Since the Idaho Legislature has spent the last two months waiting to see what President Trump does with a variety of policy positions, there’s hardly need to discuss what’s going on at the statehouse. The session appears to be on auto-pilot, and everybody is waiting to go home.
It has been that way from the start, with lawmakers waiting to see what Trump does with issues such as Obamacare, Medicaid, and environmental regulations. There’s also some anxiety over what Education Secretary Betsy DeVos might, or might not, do to public schools.
So, the new administration has provided Idaho lawmakers with a convenient excuse to do nothing. The gap population, the working-poor Idahoans who are unable to have access to health insurance, will wait another year for legislative action. Or, what’s more likely, inaction.
If Trump is the focus of this legislative session, we might as well turn our attention to the man himself, who became our president on Feb. 28 when he addressed the joint session of Congress. Sure, he was inaugurated on Jan. 20. But his recent address to Congress was the first time that he looked, talked and acted like a president. Some of the “facts” he presented didn’t pass scrutiny, but presidents don’t always let “facts” get in the way of a decent speech.
Things swiftly returned to “chaos as usual” at the White House, and the allegations about ties to Russia won’t go away. But for more than an hour on Feb. 28, and at least a couple of news cycles, Trump was standing tall as our president – to the delight of Idaho’s all-GOP congressional delegation.
Idaho Sen. Mike Crapo must feel he’s on top of the world, as chairman of Senate Banking. What red-blooded banker in Idaho doesn’t like the fact that stocks are soaring on Wall Street. About all Crapo has to do is make sure his committee doesn’t do something to screw it up.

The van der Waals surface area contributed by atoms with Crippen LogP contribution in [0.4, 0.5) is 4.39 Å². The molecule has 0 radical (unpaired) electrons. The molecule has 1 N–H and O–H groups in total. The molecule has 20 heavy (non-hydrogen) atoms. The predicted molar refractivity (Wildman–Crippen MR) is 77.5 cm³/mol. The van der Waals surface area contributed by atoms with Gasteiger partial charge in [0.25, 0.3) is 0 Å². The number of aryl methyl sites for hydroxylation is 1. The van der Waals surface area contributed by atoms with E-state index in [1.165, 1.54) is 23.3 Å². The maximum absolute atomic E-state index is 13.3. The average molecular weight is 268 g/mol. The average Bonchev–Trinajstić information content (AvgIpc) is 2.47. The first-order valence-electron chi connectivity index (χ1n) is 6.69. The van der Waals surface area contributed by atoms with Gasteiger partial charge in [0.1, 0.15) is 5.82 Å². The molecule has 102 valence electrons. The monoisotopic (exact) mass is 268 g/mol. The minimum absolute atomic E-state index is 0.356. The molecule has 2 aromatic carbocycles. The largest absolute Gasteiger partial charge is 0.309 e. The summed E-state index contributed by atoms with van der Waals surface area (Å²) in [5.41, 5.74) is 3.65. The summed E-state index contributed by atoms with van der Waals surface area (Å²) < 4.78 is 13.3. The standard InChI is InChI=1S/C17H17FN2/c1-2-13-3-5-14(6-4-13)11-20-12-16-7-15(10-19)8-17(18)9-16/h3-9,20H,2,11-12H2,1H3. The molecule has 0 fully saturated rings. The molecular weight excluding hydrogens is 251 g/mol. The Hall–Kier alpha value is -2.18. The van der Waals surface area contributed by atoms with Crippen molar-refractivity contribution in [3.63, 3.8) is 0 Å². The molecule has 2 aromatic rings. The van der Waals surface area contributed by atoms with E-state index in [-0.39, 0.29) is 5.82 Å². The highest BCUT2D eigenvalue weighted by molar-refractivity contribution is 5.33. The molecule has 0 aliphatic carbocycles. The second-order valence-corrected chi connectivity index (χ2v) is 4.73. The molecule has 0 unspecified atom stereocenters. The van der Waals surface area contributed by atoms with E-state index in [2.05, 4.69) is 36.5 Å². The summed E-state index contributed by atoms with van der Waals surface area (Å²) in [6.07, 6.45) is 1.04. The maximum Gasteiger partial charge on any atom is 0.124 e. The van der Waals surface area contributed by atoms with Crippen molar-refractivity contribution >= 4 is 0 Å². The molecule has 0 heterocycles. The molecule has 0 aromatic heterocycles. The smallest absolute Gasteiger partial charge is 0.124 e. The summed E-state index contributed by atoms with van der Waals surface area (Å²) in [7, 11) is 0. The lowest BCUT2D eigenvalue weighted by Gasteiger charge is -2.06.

Not surprisingly, Crapo was gushing with praise for the president after his speech to Congress. The senator didn’t mention banking specifically but liked what the president was saying about health care, tax reform, reducing regulations, bolstering national security and producing “meaningful” tax reform.
“On job creation, the president spoke about the need for infrastructure revitalization through a national rebuilding initiative financed through public and private capital partnerships,” Crapo said. “This approach will help rebuild our nation while putting to work many of our neighbors.”
Of course, Crapo and his friends must figure out how to pay for massive infrastructure improvements while dramatically increasing defense spending and cutting taxes. However, there’s no immediate need to let messy details get in the way of this political celebration.
Even Congressman Mike Simpson, who deemed Trump “unfit” for the presidency during the campaign, has changed his tone.
“I am looking forward to working with the administration to implement policies that create jobs and fuel economic growth. Fundamental tax reform, entitlement reform, and regulatory reform are essential to address our nation’s debt crisis once and for all,” Simpson said. “Finally, now more than ever, our country needs to put politics aside and find common ground for the greater good. I am willing, many of my colleagues are willing, and the American public needs to be willing as well to seek and pursue what unites us to move our country forward.”
Simpson’s praise for Trump didn’t stop with the speech to Congress. The congressman applauded the Trump administration’s executive order rolling back former President Obama’s “Waters of the United States” rule, which would have subjected groundwater – or even small puddles on an Idaho farm -- to regulations under the Clean Water Act. Congressman Raul Labrador and Crapo issued similar statements of support for the president’s action.
“Simply put,” Simpson said, “the rule was a shot across the bow to westerners because water is life. I applaud this administration for taking the first step in rolling back this potentially burdensome regulation.”
Evidently, Simpson – who is known for being strong-minded with his views, if not outright stubborn – is starting to warm up to this president. If Trump continues to act the part of a president and slows down with his twitter rants, we may be seeing more supportive statements from Simpson.
Chuck Malloy, a long-time Idaho journalist, is a columnist with Idaho Politics Weekly and an editorial writer with the Idaho Press-Tribune. He may be reached firstname.lastname@example.org